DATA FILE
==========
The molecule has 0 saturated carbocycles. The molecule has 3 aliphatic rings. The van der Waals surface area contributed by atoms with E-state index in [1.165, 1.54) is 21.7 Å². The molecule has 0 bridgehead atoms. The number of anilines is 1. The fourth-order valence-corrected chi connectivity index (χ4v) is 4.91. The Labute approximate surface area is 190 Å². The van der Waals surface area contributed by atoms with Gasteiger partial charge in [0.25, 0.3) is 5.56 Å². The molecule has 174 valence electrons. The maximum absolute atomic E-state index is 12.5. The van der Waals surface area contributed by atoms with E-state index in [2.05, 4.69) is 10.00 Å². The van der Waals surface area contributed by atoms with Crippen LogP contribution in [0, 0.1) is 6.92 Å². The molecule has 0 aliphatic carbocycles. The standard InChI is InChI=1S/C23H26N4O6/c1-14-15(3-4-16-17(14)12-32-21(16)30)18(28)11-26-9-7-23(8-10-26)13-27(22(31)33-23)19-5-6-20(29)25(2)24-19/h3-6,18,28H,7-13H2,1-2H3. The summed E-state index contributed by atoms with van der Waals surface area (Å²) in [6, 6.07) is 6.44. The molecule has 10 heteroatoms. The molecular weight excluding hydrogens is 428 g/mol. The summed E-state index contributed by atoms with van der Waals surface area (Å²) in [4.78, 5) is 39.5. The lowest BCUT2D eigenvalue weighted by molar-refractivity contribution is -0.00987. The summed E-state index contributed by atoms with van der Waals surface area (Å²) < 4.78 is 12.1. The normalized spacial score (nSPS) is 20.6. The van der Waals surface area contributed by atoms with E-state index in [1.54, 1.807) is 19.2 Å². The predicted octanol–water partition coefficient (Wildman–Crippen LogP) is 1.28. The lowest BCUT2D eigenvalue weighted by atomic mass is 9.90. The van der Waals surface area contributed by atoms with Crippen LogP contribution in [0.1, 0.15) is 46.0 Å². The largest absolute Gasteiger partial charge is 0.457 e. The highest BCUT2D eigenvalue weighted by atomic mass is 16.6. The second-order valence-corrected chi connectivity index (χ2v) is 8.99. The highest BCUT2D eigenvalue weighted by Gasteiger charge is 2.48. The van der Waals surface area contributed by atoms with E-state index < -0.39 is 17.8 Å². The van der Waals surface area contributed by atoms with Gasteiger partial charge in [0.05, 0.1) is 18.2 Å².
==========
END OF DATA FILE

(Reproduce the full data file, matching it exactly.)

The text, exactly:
The molecule has 0 saturated carbocycles. The molecule has 3 aliphatic rings. The van der Waals surface area contributed by atoms with E-state index in [1.165, 1.54) is 21.7 Å². The molecule has 0 bridgehead atoms. The number of anilines is 1. The fourth-order valence-corrected chi connectivity index (χ4v) is 4.91. The Labute approximate surface area is 190 Å². The van der Waals surface area contributed by atoms with Gasteiger partial charge in [0.25, 0.3) is 5.56 Å². The molecule has 174 valence electrons. The maximum absolute atomic E-state index is 12.5. The van der Waals surface area contributed by atoms with E-state index in [2.05, 4.69) is 10.00 Å². The van der Waals surface area contributed by atoms with Crippen LogP contribution in [0, 0.1) is 6.92 Å². The molecule has 0 aliphatic carbocycles. The standard InChI is InChI=1S/C23H26N4O6/c1-14-15(3-4-16-17(14)12-32-21(16)30)18(28)11-26-9-7-23(8-10-26)13-27(22(31)33-23)19-5-6-20(29)25(2)24-19/h3-6,18,28H,7-13H2,1-2H3. The summed E-state index contributed by atoms with van der Waals surface area (Å²) in [6, 6.07) is 6.44. The molecule has 10 heteroatoms. The molecular weight excluding hydrogens is 428 g/mol. The summed E-state index contributed by atoms with van der Waals surface area (Å²) in [4.78, 5) is 39.5. The lowest BCUT2D eigenvalue weighted by molar-refractivity contribution is -0.00987. The summed E-state index contributed by atoms with van der Waals surface area (Å²) < 4.78 is 12.1. The normalized spacial score (nSPS) is 20.6. The van der Waals surface area contributed by atoms with E-state index in [1.54, 1.807) is 19.2 Å². The predicted octanol–water partition coefficient (Wildman–Crippen LogP) is 1.28. The lowest BCUT2D eigenvalue weighted by atomic mass is 9.90. The van der Waals surface area contributed by atoms with Crippen LogP contribution in [0.1, 0.15) is 46.0 Å². The largest absolute Gasteiger partial charge is 0.457 e. The highest BCUT2D eigenvalue weighted by atomic mass is 16.6. The second-order valence-corrected chi connectivity index (χ2v) is 8.99. The highest BCUT2D eigenvalue weighted by Gasteiger charge is 2.48. The van der Waals surface area contributed by atoms with E-state index < -0.39 is 17.8 Å². The van der Waals surface area contributed by atoms with Gasteiger partial charge in [0.05, 0.1) is 18.2 Å².